AN adverse range of emotions were no doubt felt by people on Friday after they voted. Aside from having the privilege to vote, some voted in anger, others with enthusiasm and some downright vengefully.
If voters thought that this election was going to be a cathartic or purgative episode with a kind of fiscal line in the sand, they may be disappointed.
Voting is about choice and for a country in great need of imagination, vision and resoluteness, the choices on Friday were grim -- Hobson himself would have struggled.
For some voters it was a catch 22 scenario with no manifesto capable of dealing with the big holes in our finance. For the loyal Fianna Fail voters who still came out -- some say suffering from Stockholm Syndrome -- their choice was the hardest.
Let's hope that the new government takes its office in the spirit in which it was given, not as a resounding endorsement of its policies, but rather on a trial basis as the best of a very bad lot.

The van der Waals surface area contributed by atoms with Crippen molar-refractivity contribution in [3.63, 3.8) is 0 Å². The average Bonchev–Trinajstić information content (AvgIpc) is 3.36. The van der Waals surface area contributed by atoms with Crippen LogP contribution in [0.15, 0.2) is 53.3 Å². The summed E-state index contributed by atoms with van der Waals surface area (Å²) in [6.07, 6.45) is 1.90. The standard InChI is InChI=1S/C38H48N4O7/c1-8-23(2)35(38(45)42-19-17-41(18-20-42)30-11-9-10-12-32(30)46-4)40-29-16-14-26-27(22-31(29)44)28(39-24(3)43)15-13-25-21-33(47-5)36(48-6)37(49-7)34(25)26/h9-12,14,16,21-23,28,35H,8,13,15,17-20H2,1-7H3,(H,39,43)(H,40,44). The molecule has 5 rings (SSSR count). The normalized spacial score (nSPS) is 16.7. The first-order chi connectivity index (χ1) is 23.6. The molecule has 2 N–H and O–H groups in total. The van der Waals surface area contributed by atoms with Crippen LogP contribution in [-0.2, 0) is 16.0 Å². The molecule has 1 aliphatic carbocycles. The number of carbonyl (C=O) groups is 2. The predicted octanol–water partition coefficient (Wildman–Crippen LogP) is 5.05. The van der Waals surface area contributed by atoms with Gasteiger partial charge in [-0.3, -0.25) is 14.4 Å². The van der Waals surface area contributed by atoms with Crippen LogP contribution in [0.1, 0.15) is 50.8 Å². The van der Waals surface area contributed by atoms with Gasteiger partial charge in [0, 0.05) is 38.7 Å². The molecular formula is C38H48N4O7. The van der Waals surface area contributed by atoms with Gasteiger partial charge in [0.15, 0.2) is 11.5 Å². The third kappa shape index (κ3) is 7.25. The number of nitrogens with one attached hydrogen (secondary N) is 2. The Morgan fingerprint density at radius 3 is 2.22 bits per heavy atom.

Turning to the Gulf states of the Middle East -- where there are few voters, the next big issue to test nerves could be the succession of King Abdullah of Saudi Arabia. Bearing in mind that the country holds a quarter of the world's oil reserves and is a monarchy where the Koran is the constitution, any further instability will completely threaten world markets and could drive oil back towards its highs of $140 of July 2008.
As the king grows more frail, the Saudi government have for now chosen the carrot rather than the stick by pumping about $10bn into social spending.
As we now know in Ireland, reducing social expenditure is very difficult for the incumbent power -- so don't expect the price of oil to drop anytime soon. Perhaps we should start thinking of it as a global stability tax.
Max Doyle is a principal of Prime Focus Management specialising in investment and turnaround of Irish companies
Sunday Indo Business